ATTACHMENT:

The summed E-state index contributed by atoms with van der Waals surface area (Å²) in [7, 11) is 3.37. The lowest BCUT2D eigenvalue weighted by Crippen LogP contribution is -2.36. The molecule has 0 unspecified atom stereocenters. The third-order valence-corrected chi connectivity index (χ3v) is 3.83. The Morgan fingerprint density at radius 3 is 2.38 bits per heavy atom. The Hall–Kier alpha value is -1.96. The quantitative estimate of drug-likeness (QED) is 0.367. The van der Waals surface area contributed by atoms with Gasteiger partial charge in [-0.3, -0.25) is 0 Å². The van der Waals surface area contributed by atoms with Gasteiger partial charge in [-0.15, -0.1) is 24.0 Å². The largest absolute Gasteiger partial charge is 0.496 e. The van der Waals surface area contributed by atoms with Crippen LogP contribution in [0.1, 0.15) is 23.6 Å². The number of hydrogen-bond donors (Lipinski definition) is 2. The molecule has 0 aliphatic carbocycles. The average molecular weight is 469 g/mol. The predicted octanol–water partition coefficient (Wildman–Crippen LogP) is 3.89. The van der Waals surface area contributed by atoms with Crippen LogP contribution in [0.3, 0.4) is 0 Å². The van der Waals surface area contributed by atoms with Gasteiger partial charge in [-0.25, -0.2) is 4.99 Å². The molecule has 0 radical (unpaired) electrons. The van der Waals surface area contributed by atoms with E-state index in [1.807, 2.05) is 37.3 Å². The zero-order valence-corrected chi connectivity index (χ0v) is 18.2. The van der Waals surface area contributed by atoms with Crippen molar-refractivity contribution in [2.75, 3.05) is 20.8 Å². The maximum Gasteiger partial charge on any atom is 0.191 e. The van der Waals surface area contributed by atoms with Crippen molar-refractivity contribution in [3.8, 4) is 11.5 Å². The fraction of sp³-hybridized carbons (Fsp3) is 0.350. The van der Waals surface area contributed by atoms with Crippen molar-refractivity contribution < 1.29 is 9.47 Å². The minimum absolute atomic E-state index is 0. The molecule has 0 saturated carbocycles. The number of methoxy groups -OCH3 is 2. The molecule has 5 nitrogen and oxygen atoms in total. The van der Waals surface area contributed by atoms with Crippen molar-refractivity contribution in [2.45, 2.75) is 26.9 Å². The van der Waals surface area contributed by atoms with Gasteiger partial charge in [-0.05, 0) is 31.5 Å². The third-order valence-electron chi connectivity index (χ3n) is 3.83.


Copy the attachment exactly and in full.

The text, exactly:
The summed E-state index contributed by atoms with van der Waals surface area (Å²) in [7, 11) is 3.37. The lowest BCUT2D eigenvalue weighted by Crippen LogP contribution is -2.36. The molecule has 0 unspecified atom stereocenters. The third-order valence-corrected chi connectivity index (χ3v) is 3.83. The Morgan fingerprint density at radius 3 is 2.38 bits per heavy atom. The Hall–Kier alpha value is -1.96. The quantitative estimate of drug-likeness (QED) is 0.367. The van der Waals surface area contributed by atoms with Gasteiger partial charge in [-0.3, -0.25) is 0 Å². The van der Waals surface area contributed by atoms with Gasteiger partial charge in [-0.15, -0.1) is 24.0 Å². The largest absolute Gasteiger partial charge is 0.496 e. The van der Waals surface area contributed by atoms with Crippen LogP contribution in [0.1, 0.15) is 23.6 Å². The number of hydrogen-bond donors (Lipinski definition) is 2. The molecule has 0 aliphatic carbocycles. The average molecular weight is 469 g/mol. The predicted octanol–water partition coefficient (Wildman–Crippen LogP) is 3.89. The van der Waals surface area contributed by atoms with Crippen LogP contribution in [0.3, 0.4) is 0 Å². The van der Waals surface area contributed by atoms with Gasteiger partial charge in [-0.25, -0.2) is 4.99 Å². The molecule has 0 radical (unpaired) electrons. The van der Waals surface area contributed by atoms with E-state index in [1.807, 2.05) is 37.3 Å². The zero-order valence-corrected chi connectivity index (χ0v) is 18.2. The van der Waals surface area contributed by atoms with Crippen molar-refractivity contribution in [2.75, 3.05) is 20.8 Å². The maximum Gasteiger partial charge on any atom is 0.191 e. The van der Waals surface area contributed by atoms with Crippen molar-refractivity contribution in [3.8, 4) is 11.5 Å². The fraction of sp³-hybridized carbons (Fsp3) is 0.350. The van der Waals surface area contributed by atoms with Crippen molar-refractivity contribution < 1.29 is 9.47 Å². The minimum absolute atomic E-state index is 0. The molecule has 0 saturated carbocycles. The number of methoxy groups -OCH3 is 2. The molecule has 5 nitrogen and oxygen atoms in total. The van der Waals surface area contributed by atoms with Crippen molar-refractivity contribution in [2.45, 2.75) is 26.9 Å². The van der Waals surface area contributed by atoms with Gasteiger partial charge in [-0.05, 0) is 31.5 Å². The third-order valence-electron chi connectivity index (χ3n) is 3.83.